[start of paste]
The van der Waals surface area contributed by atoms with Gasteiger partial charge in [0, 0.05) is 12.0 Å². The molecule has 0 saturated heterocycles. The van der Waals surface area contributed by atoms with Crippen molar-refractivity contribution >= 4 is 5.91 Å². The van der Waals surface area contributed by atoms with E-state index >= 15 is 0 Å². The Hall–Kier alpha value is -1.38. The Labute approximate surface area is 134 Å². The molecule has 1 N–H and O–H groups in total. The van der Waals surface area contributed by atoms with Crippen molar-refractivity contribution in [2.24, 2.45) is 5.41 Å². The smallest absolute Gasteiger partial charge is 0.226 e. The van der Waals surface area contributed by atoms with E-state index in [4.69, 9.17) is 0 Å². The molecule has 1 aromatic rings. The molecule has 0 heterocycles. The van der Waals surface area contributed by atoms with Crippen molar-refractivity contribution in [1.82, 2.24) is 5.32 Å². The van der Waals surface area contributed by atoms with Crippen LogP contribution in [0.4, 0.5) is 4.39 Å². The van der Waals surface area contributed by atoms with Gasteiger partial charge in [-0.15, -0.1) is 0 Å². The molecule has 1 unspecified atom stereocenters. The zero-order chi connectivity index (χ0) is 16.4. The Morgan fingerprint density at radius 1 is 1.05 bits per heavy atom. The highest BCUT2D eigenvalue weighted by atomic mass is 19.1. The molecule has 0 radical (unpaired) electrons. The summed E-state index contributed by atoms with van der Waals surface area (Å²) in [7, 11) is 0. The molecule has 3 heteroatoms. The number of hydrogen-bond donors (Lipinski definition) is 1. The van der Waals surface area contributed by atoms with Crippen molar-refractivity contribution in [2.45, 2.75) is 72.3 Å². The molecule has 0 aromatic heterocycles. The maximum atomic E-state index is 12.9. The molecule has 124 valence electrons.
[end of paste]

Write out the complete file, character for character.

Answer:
The van der Waals surface area contributed by atoms with Gasteiger partial charge in [0, 0.05) is 12.0 Å². The molecule has 0 saturated heterocycles. The van der Waals surface area contributed by atoms with Crippen molar-refractivity contribution >= 4 is 5.91 Å². The van der Waals surface area contributed by atoms with E-state index >= 15 is 0 Å². The Hall–Kier alpha value is -1.38. The Labute approximate surface area is 134 Å². The molecule has 1 N–H and O–H groups in total. The van der Waals surface area contributed by atoms with Crippen molar-refractivity contribution in [2.24, 2.45) is 5.41 Å². The smallest absolute Gasteiger partial charge is 0.226 e. The van der Waals surface area contributed by atoms with E-state index in [4.69, 9.17) is 0 Å². The molecule has 1 aromatic rings. The molecule has 0 heterocycles. The van der Waals surface area contributed by atoms with Crippen molar-refractivity contribution in [1.82, 2.24) is 5.32 Å². The van der Waals surface area contributed by atoms with Crippen LogP contribution in [0.4, 0.5) is 4.39 Å². The van der Waals surface area contributed by atoms with Gasteiger partial charge in [-0.15, -0.1) is 0 Å². The molecule has 1 unspecified atom stereocenters. The zero-order chi connectivity index (χ0) is 16.4. The Morgan fingerprint density at radius 1 is 1.05 bits per heavy atom. The highest BCUT2D eigenvalue weighted by atomic mass is 19.1. The molecule has 0 radical (unpaired) electrons. The summed E-state index contributed by atoms with van der Waals surface area (Å²) in [7, 11) is 0. The molecule has 3 heteroatoms. The number of hydrogen-bond donors (Lipinski definition) is 1. The van der Waals surface area contributed by atoms with Crippen molar-refractivity contribution in [2.45, 2.75) is 72.3 Å². The molecule has 0 aromatic heterocycles. The maximum atomic E-state index is 12.9. The molecule has 124 valence electrons.